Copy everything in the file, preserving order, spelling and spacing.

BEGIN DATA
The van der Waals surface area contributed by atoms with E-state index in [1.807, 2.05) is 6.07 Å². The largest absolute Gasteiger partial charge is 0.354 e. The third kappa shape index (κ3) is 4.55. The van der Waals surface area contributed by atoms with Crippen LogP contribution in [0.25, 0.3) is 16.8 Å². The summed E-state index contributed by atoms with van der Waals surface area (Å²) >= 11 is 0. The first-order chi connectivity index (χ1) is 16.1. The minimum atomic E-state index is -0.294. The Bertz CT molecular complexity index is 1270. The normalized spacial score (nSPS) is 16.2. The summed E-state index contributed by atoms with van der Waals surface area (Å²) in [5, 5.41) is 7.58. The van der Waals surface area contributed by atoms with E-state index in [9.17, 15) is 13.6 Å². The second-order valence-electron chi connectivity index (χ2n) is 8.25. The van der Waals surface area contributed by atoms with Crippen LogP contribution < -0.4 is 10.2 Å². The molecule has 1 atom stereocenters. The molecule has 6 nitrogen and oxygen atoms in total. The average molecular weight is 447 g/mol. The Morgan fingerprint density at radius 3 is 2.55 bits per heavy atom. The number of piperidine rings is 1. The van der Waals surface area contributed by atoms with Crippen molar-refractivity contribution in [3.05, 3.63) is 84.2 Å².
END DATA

The van der Waals surface area contributed by atoms with E-state index in [1.807, 2.05) is 6.07 Å². The largest absolute Gasteiger partial charge is 0.354 e. The third kappa shape index (κ3) is 4.55. The van der Waals surface area contributed by atoms with Crippen LogP contribution in [0.25, 0.3) is 16.8 Å². The summed E-state index contributed by atoms with van der Waals surface area (Å²) >= 11 is 0. The first-order chi connectivity index (χ1) is 16.1. The minimum atomic E-state index is -0.294. The Bertz CT molecular complexity index is 1270. The normalized spacial score (nSPS) is 16.2. The summed E-state index contributed by atoms with van der Waals surface area (Å²) in [5, 5.41) is 7.58. The van der Waals surface area contributed by atoms with E-state index in [9.17, 15) is 13.6 Å². The second-order valence-electron chi connectivity index (χ2n) is 8.25. The van der Waals surface area contributed by atoms with Crippen LogP contribution < -0.4 is 10.2 Å². The molecule has 1 atom stereocenters. The molecule has 6 nitrogen and oxygen atoms in total. The average molecular weight is 447 g/mol. The Morgan fingerprint density at radius 3 is 2.55 bits per heavy atom. The number of piperidine rings is 1. The van der Waals surface area contributed by atoms with Crippen molar-refractivity contribution in [3.05, 3.63) is 84.2 Å².